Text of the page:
Ennengas hold happy memories of family, work on century farm

WILMONT -- Life on the Ennenga family farm located a little more than two miles south of Wilmont meant plenty of work for everyone, but for the three children of LeRoy Ennenga, that wasn't necessarily a burden."I have so many wonderful memories o...

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LeRoy Ennenga (seated) with his children, Sheila (from left), Jason and Darcy. (Special to The Globe)

WILMONT - Life on the Ennenga family farm located a little more than two miles south of Wilmont meant plenty of work for everyone, but for the three children of LeRoy Ennenga, that wasn’t necessarily a burden.
“I have so many wonderful memories of growing up on the farm,” attested Darcy (Ennenga) Swick, now of Grinnell, Iowa. “We spent the summer working on the farm - walking beans, picking rock, freezing sweet corn, taking care of a big garden and dressing chickens - but most times it didn’t feel like work.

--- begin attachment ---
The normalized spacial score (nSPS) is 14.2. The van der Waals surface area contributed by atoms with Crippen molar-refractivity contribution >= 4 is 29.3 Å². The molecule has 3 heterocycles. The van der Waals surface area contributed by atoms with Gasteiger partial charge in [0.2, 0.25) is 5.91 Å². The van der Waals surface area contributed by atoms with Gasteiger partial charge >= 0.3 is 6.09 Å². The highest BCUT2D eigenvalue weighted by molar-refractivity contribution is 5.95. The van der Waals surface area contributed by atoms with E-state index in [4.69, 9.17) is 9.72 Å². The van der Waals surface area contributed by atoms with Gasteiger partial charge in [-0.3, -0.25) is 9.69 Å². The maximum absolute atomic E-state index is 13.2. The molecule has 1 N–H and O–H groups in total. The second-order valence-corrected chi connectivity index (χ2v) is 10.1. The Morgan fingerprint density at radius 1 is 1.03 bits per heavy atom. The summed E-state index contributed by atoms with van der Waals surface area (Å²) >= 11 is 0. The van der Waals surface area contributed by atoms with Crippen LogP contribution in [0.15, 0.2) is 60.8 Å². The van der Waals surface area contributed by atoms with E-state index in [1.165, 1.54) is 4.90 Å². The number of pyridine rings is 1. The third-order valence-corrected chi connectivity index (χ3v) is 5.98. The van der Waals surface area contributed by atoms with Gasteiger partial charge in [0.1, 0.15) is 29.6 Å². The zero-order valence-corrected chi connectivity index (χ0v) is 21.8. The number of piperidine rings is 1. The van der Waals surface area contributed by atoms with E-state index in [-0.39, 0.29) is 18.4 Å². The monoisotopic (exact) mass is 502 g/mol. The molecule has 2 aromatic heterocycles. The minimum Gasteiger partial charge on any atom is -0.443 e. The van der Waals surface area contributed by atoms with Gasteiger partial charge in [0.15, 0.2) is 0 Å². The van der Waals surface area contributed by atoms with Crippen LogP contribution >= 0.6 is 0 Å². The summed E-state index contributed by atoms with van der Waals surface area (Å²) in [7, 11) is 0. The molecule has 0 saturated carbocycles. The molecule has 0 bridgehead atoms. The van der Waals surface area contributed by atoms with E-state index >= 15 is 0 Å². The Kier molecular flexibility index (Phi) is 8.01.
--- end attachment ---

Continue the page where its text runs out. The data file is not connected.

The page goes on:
“Of course, we didn’t get to spend the summer at the pool or riding bikes down the block to the neighbors’ houses, but we did enjoy just being a family, and we spent many hours working and playing together as siblings,” she added.
Swick’s brother and sister - Jason Ennenga of Eagan and Sheila (Ennenga) Krueger of Eagle River, Wis. - have made their own homes away from the farm where they were raised, but their father, LeRoy Ennenga, continues to own what is now a 105-acre century farm in Larkin Township.
Ennenga’s maternal grandparents, John J. and Grace (Janseen) Elsing, originally purchased 120 acres on April 11, 1917. The couple, who married in 1911, paid $16,800 ($140 per acre) for the property but apparently couldn’t afford to immediately move to Minnesota from their previous home in Ackley, Iowa.
“They moved up here in 1920, maybe when they’d paid off enough of it,” speculated Ennenga. “My mother was 9 or 10, and her sister Jeanetta was 6 or 7, but the only thing I was ever told about the move was that my grandmother cried for months because the winter here was so different than in Iowa.